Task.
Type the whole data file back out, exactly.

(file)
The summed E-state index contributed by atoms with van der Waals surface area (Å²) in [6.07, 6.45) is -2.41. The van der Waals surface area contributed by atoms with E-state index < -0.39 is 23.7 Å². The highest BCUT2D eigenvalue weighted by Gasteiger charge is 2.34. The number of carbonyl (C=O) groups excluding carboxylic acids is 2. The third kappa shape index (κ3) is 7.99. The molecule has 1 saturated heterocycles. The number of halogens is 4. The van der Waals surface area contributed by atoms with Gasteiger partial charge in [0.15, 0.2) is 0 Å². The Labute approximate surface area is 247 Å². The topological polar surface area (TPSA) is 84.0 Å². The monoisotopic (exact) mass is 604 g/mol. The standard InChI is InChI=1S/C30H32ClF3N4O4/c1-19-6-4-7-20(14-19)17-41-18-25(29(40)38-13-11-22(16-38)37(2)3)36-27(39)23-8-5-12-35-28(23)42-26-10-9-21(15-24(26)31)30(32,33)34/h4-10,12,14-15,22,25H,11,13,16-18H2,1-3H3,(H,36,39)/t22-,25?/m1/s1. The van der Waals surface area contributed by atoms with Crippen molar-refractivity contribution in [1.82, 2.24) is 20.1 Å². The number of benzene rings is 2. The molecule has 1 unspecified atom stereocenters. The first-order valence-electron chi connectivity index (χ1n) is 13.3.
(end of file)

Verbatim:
The summed E-state index contributed by atoms with van der Waals surface area (Å²) in [6.07, 6.45) is -2.41. The van der Waals surface area contributed by atoms with E-state index < -0.39 is 23.7 Å². The highest BCUT2D eigenvalue weighted by Gasteiger charge is 2.34. The number of carbonyl (C=O) groups excluding carboxylic acids is 2. The third kappa shape index (κ3) is 7.99. The molecule has 1 saturated heterocycles. The number of halogens is 4. The van der Waals surface area contributed by atoms with Gasteiger partial charge in [0.15, 0.2) is 0 Å². The Labute approximate surface area is 247 Å². The topological polar surface area (TPSA) is 84.0 Å². The monoisotopic (exact) mass is 604 g/mol. The standard InChI is InChI=1S/C30H32ClF3N4O4/c1-19-6-4-7-20(14-19)17-41-18-25(29(40)38-13-11-22(16-38)37(2)3)36-27(39)23-8-5-12-35-28(23)42-26-10-9-21(15-24(26)31)30(32,33)34/h4-10,12,14-15,22,25H,11,13,16-18H2,1-3H3,(H,36,39)/t22-,25?/m1/s1. The van der Waals surface area contributed by atoms with Crippen molar-refractivity contribution in [1.82, 2.24) is 20.1 Å². The number of benzene rings is 2. The molecule has 1 unspecified atom stereocenters. The first-order valence-electron chi connectivity index (χ1n) is 13.3.